Measuring NO2 with a Winsen ZE25-O3 Ozone Sensor

Ozone belongs high up in the atmosphere, but sadly, due to various things we humans do, we can sometimes get quite a lot of it here at ground level. We’ve written a little about ozone before in case you are curious, but otherwise, let’s get technical and try to measure ozone…well, it turns NO2.

Not into reading? Jump straight to the code!

About the Sensor

The first step is to understand the sensor a little. Winsen ZE25-O3 is a fairly cheap sensor (around 33USD or 28EUR over at aliexpress). It is an electrochemical sensor, which means that it reacts with the target gas, which is ozone in our case, resulting in a current with a known relation to the gas concentration.

The sensor is cross sensitive with NO2, i.e. it will also react if NO2 is present in the air. It has a stated resolution of 0.01ppm (10ppb). Its detection range is 0 to 10ppm. It has an analog output as well as digital (UART). A very brief introduction to electrochemical sensors can be found in Introduction to Electrochemical (EC) Gas Sensors, it is not about our sensor specifically, but conveys the basic idea quite well.

On paper this sensor looks pretty nice, but what about reality? We do not have a lab but rather a very limited budget and this is our first experiment with a sensor; this limits what we can learn about this sensor, but, it also makes it more fun as we are forced to be a bit creative to learn anything at all.

Collecting Data and Correlating with Nearest Government Air Quality Station

In the absence of a calibrated reference sensor we can just put next to our sensor under test, we use that the city of Berlin is measuring air quality at various places in the city. We try different stations based on how close they are to where our indoor measurement is performed, and evaluate which one is the “best” by measuring correlation between our measurements and the stations.

As we know that sensors can be cross sensitive, in particular our sensor does state being cross sensitive with NO2, we make sure to also correlate it against NO2 and not only O3.

Setup

We followed the sensor’s datasheet to connect it correctly. Unfortunately, the provided cable wasn’t ideal for our Arduino, so we had to cut the connector and connect the individual cables directly to the Arduino. This seems to work fine. For the digital value (UART) there’s a checksum, which we calculated and it matched, indicating that the connection is fine.

Figure 1. Sensor connected to an Arduino Uno, which in turn is connected to a laptop’s USB port.

We connected the 5V and ground to the corresponding pins on the Arduino. The sensors TX is connected to digital port 2 on the Arduino. The sensor’s analog output is connected to analog input 0. That’s all needed on the hardware side of things, now let’s move on to software.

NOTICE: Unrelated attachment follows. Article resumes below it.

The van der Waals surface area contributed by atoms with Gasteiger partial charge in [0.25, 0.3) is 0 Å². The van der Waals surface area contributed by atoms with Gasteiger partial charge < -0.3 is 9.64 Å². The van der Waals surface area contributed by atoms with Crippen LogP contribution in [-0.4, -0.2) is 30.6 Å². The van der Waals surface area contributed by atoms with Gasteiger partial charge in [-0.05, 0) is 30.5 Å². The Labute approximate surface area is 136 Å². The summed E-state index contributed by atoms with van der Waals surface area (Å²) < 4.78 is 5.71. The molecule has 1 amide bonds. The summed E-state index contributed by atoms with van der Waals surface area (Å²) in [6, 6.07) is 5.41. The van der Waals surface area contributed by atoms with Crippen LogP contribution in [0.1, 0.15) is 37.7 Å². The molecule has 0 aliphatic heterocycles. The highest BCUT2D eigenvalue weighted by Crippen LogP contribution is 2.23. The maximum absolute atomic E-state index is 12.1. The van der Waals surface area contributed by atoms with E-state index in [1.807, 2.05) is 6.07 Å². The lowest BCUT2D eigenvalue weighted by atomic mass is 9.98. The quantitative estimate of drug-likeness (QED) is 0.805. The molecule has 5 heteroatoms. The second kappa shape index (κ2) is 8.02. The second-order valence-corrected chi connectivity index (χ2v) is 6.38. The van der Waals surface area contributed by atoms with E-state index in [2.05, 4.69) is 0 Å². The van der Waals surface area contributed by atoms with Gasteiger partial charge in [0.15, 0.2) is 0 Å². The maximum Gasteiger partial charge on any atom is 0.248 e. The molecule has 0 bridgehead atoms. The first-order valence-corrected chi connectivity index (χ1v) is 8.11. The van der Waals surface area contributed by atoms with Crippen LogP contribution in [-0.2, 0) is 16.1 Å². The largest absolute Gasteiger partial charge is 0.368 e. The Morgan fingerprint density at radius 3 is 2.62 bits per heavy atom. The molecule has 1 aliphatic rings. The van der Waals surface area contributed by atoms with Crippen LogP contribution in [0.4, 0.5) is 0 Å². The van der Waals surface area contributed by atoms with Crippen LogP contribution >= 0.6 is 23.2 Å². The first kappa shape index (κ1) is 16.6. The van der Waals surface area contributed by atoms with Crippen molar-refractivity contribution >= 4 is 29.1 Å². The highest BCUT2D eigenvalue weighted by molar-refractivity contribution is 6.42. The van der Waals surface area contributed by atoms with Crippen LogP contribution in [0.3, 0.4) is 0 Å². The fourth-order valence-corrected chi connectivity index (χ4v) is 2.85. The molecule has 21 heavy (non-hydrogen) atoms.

Code

With the connections done, it’s time for ones and zeroes, or well, maybe just source code to make the ones and zeroes flow. The main piece of code for collecting data with the Arduino is:

int ppb = sensor.readPPB();
int analogVal = analogRead(A0);

if (ppb > 0) {
 Serial.print(ppb);
 Serial.print(",");
 Serial.println(analogVal);
 delay(1000);
}

For the complete code, see the code in Github.

Then there’s the other piece for analyzing the data, which thanks to pandas and other Python libraries is simple and concise, the main code is:

hourlyData = ozoneData
 .groupby(ozoneData.index // 3600)
 .mean()

sensorAndBerlinData = pd.concat(
 [hourlyData, berlinData],
 axis=1
)

model = LinearRegression().fit(
 sensorAndBerlinData[['analogVal']],
 sensorAndBerlinData['no2']
)

# ...print out model coefficients...
# correlations calculated using scipy as:
scipy.stats.pearsonr(
 sensorAndBerlinData['analogVal'],
 sensorAndBerlinData['no2']
)
scipy.stats.spearmanr(
 sensorAndBerlinData['analogVal'],
 sensorAndBerlinData['no2']
)
scipy.stats.kendalltau(
 sensorAndBerlinData['analogVal'],
 sensorAndBerlinData['no2']
)

# Show fancy plot with regression line
sn.lmplot(
 x='analogVal',
 y='no2',
 data=sensorAndBerlinData,
 fit_reg=True
)

For the complete code, see the code in Github.

With the code written, we just need to collect some data. Ideally we’d do it in stable conditions, but as that is a bit tricky for us, we just left the computer and Arduino in a corner on the kitchen table for roughly two days - and hoped our toddler wouldn’t go play with it. As we just dump the data from the sensor to the serial port, we can read and store it (on Arch Linux) with:

cat /dev/ttyACM0 >
 home_ppb_analog_2021-01-25T07:00:00Z

To stop reading data, you can press ctrl + c in the terminal. Once we have some data (the more the better of course), we run the Python analysis code by doing:

source ./env/bin/activate
cd src
python main

We have to run it from the right folder, as we hard-coded the path to the data. See Virtual Environments and Packages if you wonder about source ./env/bin/activate, it’s just a convenient way to run your Python code in isolation.

Result

Running our Python analysis code gave us the following picture:

Figure 2. A value representing the sensor’s output voltage (analogVal) plotted against the outdoor NO2 concentration, together with a regression line and 95% confidence interval.

Where the model (regression line) has the following equation:

f(x) = 7.52x - 636.96

It’s R2 score is 0.36.

We get the following correlations between “analogVal” (a number representing the sensor’s output voltage) and NO2 concentration reported by the city air quality monitor station (MC174):

Pearson: 0.60, p-value=0.0002
Spearman: 0.57, p-value=0.0005
Kendall's Tau: 0.37, p-value=0.003

Naturally, we tried a lot of different ways of looking at the data. As both the data and code is in Github, we encourage you to play around with it yourself if you are curious.